Contested Child Custody
Unfortunately for some families, the subject of divorce also means serious decisions regarding child custody. While some divorces are amicable, some are extremely tumultuous. Some parties sadly use the shared child as leverage in uncontested proceedings or over routine decisions like drop-off location or extracurricular activities. Divorce is a pivotal moment for many families. It means all the events that have culminated to that moment will not be the same. But, children thrive in a loving, stable environment, even if it means separate residences for mom and dad. Most importantly, just because a couple ceases as husband and wife, they will always be parents. In the event you find yourself in a contested, combative custody battle, you should seek the assistance of experienced counsel as soon as possible.
Legal Custody & Physical Custody
Legal custody includes major decision-making for the child, including choice of school (private, public, or home school), choice of religious practice, ideology, and other major facets of the child’s life. Shared physical and legal custody is referred to as shared parental responsibility. Physical custody includes day to day decisions, like what soccer camp the child will attend, what he eats for breakfast everyday, and what his daily schedule entails. Some parents choose to share legal custody and consult with the other parent concerning major decisions like healthcare or change in schooling, but this is not always the case.
In addition, some parents, even after a combative custody battle, choose to split physical custody jointly. In other cases, if there is no cooperation, the judge will award joint or sole physical custody. For joint physical custody, schedules vary. Some parents rotate weekends, other parents use a 4-3 or 2-3-2 schedule. In other words, one parent has physical custody for 4 days, Monday through Thursday for example, then a coordinated drop-off occurs, and the other parent has physical custody for the other three days. The marital settlement agreement and/or parenting plan usually identifies protocol for holidays, parent and child birthdays and vacations. Usually parents also alternate claiming the child or children as a dependent for tax liabilities.
Sole physical custody means one parent is awarded primary custody, with visitation rights granted to the other parent. Visitation might be weekly, biweekly or even monthly, and it also may or may not be supervised. Supervised visitation is ordered by a judge if there is evidence to suggest the visiting parent is unwell, unsavory or has a history of drug use, abuse or violence. Supervised visitation can be assigned for a periodic term and is reviewed on a routine basis.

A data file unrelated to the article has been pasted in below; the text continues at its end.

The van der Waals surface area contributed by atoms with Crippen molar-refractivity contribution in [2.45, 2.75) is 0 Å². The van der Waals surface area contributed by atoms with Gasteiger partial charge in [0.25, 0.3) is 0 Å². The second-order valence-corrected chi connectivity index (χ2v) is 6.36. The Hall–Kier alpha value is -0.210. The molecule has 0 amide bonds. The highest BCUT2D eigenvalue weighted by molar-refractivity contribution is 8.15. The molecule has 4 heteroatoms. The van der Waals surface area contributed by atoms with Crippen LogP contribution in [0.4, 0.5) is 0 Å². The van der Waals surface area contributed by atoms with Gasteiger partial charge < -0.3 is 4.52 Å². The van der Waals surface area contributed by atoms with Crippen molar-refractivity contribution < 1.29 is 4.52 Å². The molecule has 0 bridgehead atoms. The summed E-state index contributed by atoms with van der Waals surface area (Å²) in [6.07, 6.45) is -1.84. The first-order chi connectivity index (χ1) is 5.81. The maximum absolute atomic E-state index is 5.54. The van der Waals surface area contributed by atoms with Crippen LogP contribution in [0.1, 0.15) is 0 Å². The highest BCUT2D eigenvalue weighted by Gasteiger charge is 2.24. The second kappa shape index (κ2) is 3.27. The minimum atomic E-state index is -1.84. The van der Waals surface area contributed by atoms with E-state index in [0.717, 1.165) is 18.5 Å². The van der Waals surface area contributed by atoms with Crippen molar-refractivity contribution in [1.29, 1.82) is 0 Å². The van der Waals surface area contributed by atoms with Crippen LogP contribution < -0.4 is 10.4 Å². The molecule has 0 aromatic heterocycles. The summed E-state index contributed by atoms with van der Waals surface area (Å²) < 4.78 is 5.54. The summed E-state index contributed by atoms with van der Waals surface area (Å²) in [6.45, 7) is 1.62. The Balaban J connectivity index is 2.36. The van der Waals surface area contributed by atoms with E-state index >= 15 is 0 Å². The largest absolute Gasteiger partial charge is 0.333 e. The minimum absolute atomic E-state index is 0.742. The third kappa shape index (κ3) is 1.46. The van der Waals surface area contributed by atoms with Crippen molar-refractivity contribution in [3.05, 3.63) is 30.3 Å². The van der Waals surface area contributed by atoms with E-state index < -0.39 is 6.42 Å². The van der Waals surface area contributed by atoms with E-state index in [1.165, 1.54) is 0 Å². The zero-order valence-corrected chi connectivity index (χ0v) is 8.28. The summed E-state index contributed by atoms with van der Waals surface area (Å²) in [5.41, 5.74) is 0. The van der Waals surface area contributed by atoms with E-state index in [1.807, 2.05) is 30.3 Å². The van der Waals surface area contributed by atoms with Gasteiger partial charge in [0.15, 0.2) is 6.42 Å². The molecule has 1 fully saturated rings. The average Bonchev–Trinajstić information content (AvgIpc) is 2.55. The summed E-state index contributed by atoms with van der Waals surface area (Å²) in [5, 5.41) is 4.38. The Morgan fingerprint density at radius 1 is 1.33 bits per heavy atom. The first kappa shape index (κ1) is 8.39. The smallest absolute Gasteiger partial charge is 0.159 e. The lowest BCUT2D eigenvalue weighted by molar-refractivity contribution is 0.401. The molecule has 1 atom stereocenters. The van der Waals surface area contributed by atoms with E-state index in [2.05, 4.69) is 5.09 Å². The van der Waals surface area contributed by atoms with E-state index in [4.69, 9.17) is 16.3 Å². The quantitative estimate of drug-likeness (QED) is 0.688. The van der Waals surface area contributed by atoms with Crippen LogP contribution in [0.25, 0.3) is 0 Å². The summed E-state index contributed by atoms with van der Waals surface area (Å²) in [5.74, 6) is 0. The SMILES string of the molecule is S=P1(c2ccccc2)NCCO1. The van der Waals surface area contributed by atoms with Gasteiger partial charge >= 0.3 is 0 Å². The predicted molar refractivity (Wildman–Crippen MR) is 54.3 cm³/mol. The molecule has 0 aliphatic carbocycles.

Lastly, regarding major life changes, a parent with primary custody cannot move to another state without previously consulting with the other parent, especially if doing so would negatively impinge or thwart the other parent’s visitation rights. If parties have shared legal custody, decisions regarding schooling and upbringing must be made collaboratively. If all attempts to communicate or work cooperatively fail, the parties should consult with counsel. If necessary, an emergency custody hearing or modifications to a custody order can be made after review by the presiding judge.
Contact Bubley & Bubley, P.A. for assistance
You should not try to go it alone when it comes to your child’s best interests. Determining child custody is an astronomical decision that can have long-lasting consequences on the life of the child and parents. It is a decision that a judge does not make lightly, and the courts encourage parents to be civil, respectful and collaborative regarding their child’s upbringing and daily life. Otherwise, turmoil will ensue, and the child is caught in the middle. If you are facing a contentious custody battle or need modifications to a current custody order, contact our Tampa child custody attorneys at Bubley & Bubley, P.A. We can schedule a consultation to assist you with all family law matters including urgent custody needs.